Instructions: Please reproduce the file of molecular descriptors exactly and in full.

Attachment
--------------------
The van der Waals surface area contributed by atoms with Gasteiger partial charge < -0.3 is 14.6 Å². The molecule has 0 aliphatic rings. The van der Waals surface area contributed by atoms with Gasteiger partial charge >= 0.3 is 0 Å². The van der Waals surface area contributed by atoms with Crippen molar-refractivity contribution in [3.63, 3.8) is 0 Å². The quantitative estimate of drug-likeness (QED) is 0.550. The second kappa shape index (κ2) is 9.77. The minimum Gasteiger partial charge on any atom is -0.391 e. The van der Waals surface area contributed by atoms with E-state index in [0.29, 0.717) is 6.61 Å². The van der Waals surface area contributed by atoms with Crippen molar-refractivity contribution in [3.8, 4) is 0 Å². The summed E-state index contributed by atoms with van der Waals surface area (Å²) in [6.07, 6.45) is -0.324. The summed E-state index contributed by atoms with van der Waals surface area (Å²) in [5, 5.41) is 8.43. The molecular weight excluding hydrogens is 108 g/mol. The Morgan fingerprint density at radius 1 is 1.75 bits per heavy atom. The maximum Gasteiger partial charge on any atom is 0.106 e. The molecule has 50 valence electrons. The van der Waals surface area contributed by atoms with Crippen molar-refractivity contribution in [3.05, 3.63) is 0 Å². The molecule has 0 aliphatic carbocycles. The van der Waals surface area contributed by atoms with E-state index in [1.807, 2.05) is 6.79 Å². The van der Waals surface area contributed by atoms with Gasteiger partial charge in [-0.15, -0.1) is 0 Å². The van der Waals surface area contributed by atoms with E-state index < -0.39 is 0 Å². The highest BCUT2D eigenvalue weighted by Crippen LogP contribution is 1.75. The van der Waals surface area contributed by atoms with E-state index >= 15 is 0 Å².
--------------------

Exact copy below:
The van der Waals surface area contributed by atoms with Gasteiger partial charge < -0.3 is 14.6 Å². The molecule has 0 aliphatic rings. The van der Waals surface area contributed by atoms with Gasteiger partial charge >= 0.3 is 0 Å². The van der Waals surface area contributed by atoms with Crippen molar-refractivity contribution in [3.63, 3.8) is 0 Å². The quantitative estimate of drug-likeness (QED) is 0.550. The second kappa shape index (κ2) is 9.77. The minimum Gasteiger partial charge on any atom is -0.391 e. The van der Waals surface area contributed by atoms with E-state index in [0.29, 0.717) is 6.61 Å². The van der Waals surface area contributed by atoms with Crippen molar-refractivity contribution in [3.8, 4) is 0 Å². The summed E-state index contributed by atoms with van der Waals surface area (Å²) in [6.07, 6.45) is -0.324. The summed E-state index contributed by atoms with van der Waals surface area (Å²) in [5, 5.41) is 8.43. The molecular weight excluding hydrogens is 108 g/mol. The Morgan fingerprint density at radius 1 is 1.75 bits per heavy atom. The maximum Gasteiger partial charge on any atom is 0.106 e. The molecule has 50 valence electrons. The van der Waals surface area contributed by atoms with Crippen molar-refractivity contribution in [3.05, 3.63) is 0 Å². The molecule has 0 aliphatic carbocycles. The van der Waals surface area contributed by atoms with E-state index in [1.807, 2.05) is 6.79 Å². The van der Waals surface area contributed by atoms with Gasteiger partial charge in [-0.15, -0.1) is 0 Å². The van der Waals surface area contributed by atoms with E-state index < -0.39 is 0 Å². The highest BCUT2D eigenvalue weighted by Crippen LogP contribution is 1.75. The van der Waals surface area contributed by atoms with E-state index >= 15 is 0 Å².